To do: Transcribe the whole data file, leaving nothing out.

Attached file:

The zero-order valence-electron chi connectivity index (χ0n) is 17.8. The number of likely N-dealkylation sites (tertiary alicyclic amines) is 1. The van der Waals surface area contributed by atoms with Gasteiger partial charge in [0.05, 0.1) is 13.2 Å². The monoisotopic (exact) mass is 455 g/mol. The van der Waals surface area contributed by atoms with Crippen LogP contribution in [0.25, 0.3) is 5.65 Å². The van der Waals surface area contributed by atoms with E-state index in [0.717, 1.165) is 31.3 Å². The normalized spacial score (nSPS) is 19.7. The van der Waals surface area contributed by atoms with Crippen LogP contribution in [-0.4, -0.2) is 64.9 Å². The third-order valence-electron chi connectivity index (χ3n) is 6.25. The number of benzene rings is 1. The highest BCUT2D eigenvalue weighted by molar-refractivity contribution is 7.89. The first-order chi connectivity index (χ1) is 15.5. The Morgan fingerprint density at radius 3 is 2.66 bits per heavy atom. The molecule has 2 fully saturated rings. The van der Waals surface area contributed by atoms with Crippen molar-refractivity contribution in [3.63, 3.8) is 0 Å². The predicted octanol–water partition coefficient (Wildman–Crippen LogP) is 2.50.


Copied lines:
The zero-order valence-electron chi connectivity index (χ0n) is 17.8. The number of likely N-dealkylation sites (tertiary alicyclic amines) is 1. The van der Waals surface area contributed by atoms with Gasteiger partial charge in [0.05, 0.1) is 13.2 Å². The monoisotopic (exact) mass is 455 g/mol. The van der Waals surface area contributed by atoms with Crippen LogP contribution in [0.25, 0.3) is 5.65 Å². The van der Waals surface area contributed by atoms with E-state index in [0.717, 1.165) is 31.3 Å². The normalized spacial score (nSPS) is 19.7. The van der Waals surface area contributed by atoms with Crippen LogP contribution in [-0.4, -0.2) is 64.9 Å². The third-order valence-electron chi connectivity index (χ3n) is 6.25. The number of benzene rings is 1. The highest BCUT2D eigenvalue weighted by molar-refractivity contribution is 7.89. The first-order chi connectivity index (χ1) is 15.5. The Morgan fingerprint density at radius 3 is 2.66 bits per heavy atom. The molecule has 2 fully saturated rings. The van der Waals surface area contributed by atoms with Crippen molar-refractivity contribution in [3.63, 3.8) is 0 Å². The predicted octanol–water partition coefficient (Wildman–Crippen LogP) is 2.50.